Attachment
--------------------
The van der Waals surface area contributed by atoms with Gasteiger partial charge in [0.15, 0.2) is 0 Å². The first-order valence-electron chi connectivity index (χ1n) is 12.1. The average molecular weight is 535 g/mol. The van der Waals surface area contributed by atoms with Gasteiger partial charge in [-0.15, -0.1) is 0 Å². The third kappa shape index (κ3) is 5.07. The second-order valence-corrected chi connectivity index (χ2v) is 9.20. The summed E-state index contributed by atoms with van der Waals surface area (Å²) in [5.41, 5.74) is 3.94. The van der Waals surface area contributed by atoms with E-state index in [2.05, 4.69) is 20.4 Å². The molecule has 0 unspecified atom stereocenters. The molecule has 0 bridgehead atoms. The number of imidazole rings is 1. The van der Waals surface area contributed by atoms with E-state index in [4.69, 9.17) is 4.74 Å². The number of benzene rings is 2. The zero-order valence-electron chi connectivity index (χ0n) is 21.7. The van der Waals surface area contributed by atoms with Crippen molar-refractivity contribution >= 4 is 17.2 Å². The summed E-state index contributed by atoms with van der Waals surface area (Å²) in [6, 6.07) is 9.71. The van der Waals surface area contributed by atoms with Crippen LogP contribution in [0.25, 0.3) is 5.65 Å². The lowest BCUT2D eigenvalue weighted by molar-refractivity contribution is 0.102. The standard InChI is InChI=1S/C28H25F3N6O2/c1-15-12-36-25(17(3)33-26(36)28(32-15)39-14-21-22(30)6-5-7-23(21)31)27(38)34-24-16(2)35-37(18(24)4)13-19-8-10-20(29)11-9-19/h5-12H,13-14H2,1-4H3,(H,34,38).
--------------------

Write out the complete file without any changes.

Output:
The van der Waals surface area contributed by atoms with Gasteiger partial charge in [0.15, 0.2) is 0 Å². The first-order valence-electron chi connectivity index (χ1n) is 12.1. The average molecular weight is 535 g/mol. The van der Waals surface area contributed by atoms with Gasteiger partial charge in [-0.15, -0.1) is 0 Å². The third kappa shape index (κ3) is 5.07. The second-order valence-corrected chi connectivity index (χ2v) is 9.20. The summed E-state index contributed by atoms with van der Waals surface area (Å²) in [5.41, 5.74) is 3.94. The van der Waals surface area contributed by atoms with E-state index in [2.05, 4.69) is 20.4 Å². The molecule has 0 unspecified atom stereocenters. The molecule has 0 bridgehead atoms. The number of imidazole rings is 1. The van der Waals surface area contributed by atoms with E-state index in [4.69, 9.17) is 4.74 Å². The number of benzene rings is 2. The zero-order valence-electron chi connectivity index (χ0n) is 21.7. The van der Waals surface area contributed by atoms with Crippen molar-refractivity contribution >= 4 is 17.2 Å². The summed E-state index contributed by atoms with van der Waals surface area (Å²) in [6, 6.07) is 9.71. The van der Waals surface area contributed by atoms with Crippen LogP contribution in [0.25, 0.3) is 5.65 Å². The lowest BCUT2D eigenvalue weighted by molar-refractivity contribution is 0.102. The standard InChI is InChI=1S/C28H25F3N6O2/c1-15-12-36-25(17(3)33-26(36)28(32-15)39-14-21-22(30)6-5-7-23(21)31)27(38)34-24-16(2)35-37(18(24)4)13-19-8-10-20(29)11-9-19/h5-12H,13-14H2,1-4H3,(H,34,38).